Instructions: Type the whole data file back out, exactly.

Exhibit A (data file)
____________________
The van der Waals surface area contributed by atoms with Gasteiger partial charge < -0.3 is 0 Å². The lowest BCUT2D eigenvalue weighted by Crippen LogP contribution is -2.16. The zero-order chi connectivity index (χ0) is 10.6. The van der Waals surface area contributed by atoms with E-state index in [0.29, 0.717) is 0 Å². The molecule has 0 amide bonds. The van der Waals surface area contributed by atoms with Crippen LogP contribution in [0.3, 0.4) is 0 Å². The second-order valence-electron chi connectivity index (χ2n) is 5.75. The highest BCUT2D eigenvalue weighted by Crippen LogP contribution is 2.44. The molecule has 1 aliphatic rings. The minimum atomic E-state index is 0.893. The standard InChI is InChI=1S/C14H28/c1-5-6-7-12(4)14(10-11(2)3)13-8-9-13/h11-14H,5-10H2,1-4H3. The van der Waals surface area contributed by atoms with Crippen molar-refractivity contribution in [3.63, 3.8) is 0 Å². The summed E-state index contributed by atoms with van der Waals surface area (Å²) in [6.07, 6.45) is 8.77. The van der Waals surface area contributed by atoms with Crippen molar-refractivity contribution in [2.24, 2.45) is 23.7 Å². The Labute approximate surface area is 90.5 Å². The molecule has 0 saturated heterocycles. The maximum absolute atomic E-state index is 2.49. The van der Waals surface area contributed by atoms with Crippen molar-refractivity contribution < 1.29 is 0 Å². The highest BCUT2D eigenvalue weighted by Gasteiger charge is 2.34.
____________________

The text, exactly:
The van der Waals surface area contributed by atoms with Gasteiger partial charge < -0.3 is 0 Å². The lowest BCUT2D eigenvalue weighted by Crippen LogP contribution is -2.16. The zero-order chi connectivity index (χ0) is 10.6. The van der Waals surface area contributed by atoms with E-state index in [0.29, 0.717) is 0 Å². The molecule has 0 amide bonds. The van der Waals surface area contributed by atoms with Crippen LogP contribution in [0.3, 0.4) is 0 Å². The second-order valence-electron chi connectivity index (χ2n) is 5.75. The highest BCUT2D eigenvalue weighted by Crippen LogP contribution is 2.44. The molecule has 1 aliphatic rings. The minimum atomic E-state index is 0.893. The standard InChI is InChI=1S/C14H28/c1-5-6-7-12(4)14(10-11(2)3)13-8-9-13/h11-14H,5-10H2,1-4H3. The van der Waals surface area contributed by atoms with Crippen molar-refractivity contribution in [3.63, 3.8) is 0 Å². The summed E-state index contributed by atoms with van der Waals surface area (Å²) in [6.07, 6.45) is 8.77. The van der Waals surface area contributed by atoms with Crippen molar-refractivity contribution in [2.24, 2.45) is 23.7 Å². The Labute approximate surface area is 90.5 Å². The molecule has 0 saturated heterocycles. The maximum absolute atomic E-state index is 2.49. The van der Waals surface area contributed by atoms with Crippen molar-refractivity contribution < 1.29 is 0 Å². The highest BCUT2D eigenvalue weighted by Gasteiger charge is 2.34.